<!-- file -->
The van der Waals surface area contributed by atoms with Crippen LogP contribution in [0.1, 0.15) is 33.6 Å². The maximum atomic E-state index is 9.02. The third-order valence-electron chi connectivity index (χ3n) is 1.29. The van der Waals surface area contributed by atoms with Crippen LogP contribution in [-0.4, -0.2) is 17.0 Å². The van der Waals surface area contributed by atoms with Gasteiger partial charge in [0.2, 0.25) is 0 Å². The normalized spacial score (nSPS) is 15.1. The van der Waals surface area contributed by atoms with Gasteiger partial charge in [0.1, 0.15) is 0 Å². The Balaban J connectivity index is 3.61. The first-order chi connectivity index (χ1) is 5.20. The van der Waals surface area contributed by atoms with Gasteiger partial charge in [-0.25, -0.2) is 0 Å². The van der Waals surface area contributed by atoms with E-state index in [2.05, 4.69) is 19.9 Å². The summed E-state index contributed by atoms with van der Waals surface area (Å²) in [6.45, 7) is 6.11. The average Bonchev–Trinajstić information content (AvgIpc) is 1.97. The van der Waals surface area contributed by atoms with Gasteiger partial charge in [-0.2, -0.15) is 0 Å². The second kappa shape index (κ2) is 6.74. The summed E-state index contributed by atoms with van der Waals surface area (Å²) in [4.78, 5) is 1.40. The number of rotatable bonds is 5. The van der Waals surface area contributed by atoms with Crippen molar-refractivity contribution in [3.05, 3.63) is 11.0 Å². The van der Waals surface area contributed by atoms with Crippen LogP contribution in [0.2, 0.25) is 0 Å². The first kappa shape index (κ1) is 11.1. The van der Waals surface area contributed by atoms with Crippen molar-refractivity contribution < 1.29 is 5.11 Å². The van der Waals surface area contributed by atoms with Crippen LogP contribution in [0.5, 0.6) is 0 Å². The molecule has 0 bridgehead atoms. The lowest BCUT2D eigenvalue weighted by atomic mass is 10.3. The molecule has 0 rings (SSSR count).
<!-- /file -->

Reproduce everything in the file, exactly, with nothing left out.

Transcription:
The van der Waals surface area contributed by atoms with Crippen LogP contribution in [0.1, 0.15) is 33.6 Å². The maximum atomic E-state index is 9.02. The third-order valence-electron chi connectivity index (χ3n) is 1.29. The van der Waals surface area contributed by atoms with Crippen LogP contribution in [-0.4, -0.2) is 17.0 Å². The van der Waals surface area contributed by atoms with Gasteiger partial charge in [0.2, 0.25) is 0 Å². The normalized spacial score (nSPS) is 15.1. The van der Waals surface area contributed by atoms with Gasteiger partial charge in [0.1, 0.15) is 0 Å². The Balaban J connectivity index is 3.61. The first-order chi connectivity index (χ1) is 5.20. The van der Waals surface area contributed by atoms with Gasteiger partial charge in [-0.25, -0.2) is 0 Å². The van der Waals surface area contributed by atoms with E-state index in [2.05, 4.69) is 19.9 Å². The summed E-state index contributed by atoms with van der Waals surface area (Å²) in [6.45, 7) is 6.11. The average Bonchev–Trinajstić information content (AvgIpc) is 1.97. The van der Waals surface area contributed by atoms with Gasteiger partial charge in [-0.2, -0.15) is 0 Å². The second kappa shape index (κ2) is 6.74. The summed E-state index contributed by atoms with van der Waals surface area (Å²) in [4.78, 5) is 1.40. The number of rotatable bonds is 5. The van der Waals surface area contributed by atoms with Crippen molar-refractivity contribution in [3.05, 3.63) is 11.0 Å². The van der Waals surface area contributed by atoms with Crippen LogP contribution in [0.2, 0.25) is 0 Å². The first kappa shape index (κ1) is 11.1. The van der Waals surface area contributed by atoms with Crippen molar-refractivity contribution < 1.29 is 5.11 Å². The van der Waals surface area contributed by atoms with Crippen LogP contribution in [0.5, 0.6) is 0 Å². The molecule has 0 bridgehead atoms. The lowest BCUT2D eigenvalue weighted by atomic mass is 10.3. The molecule has 0 rings (SSSR count).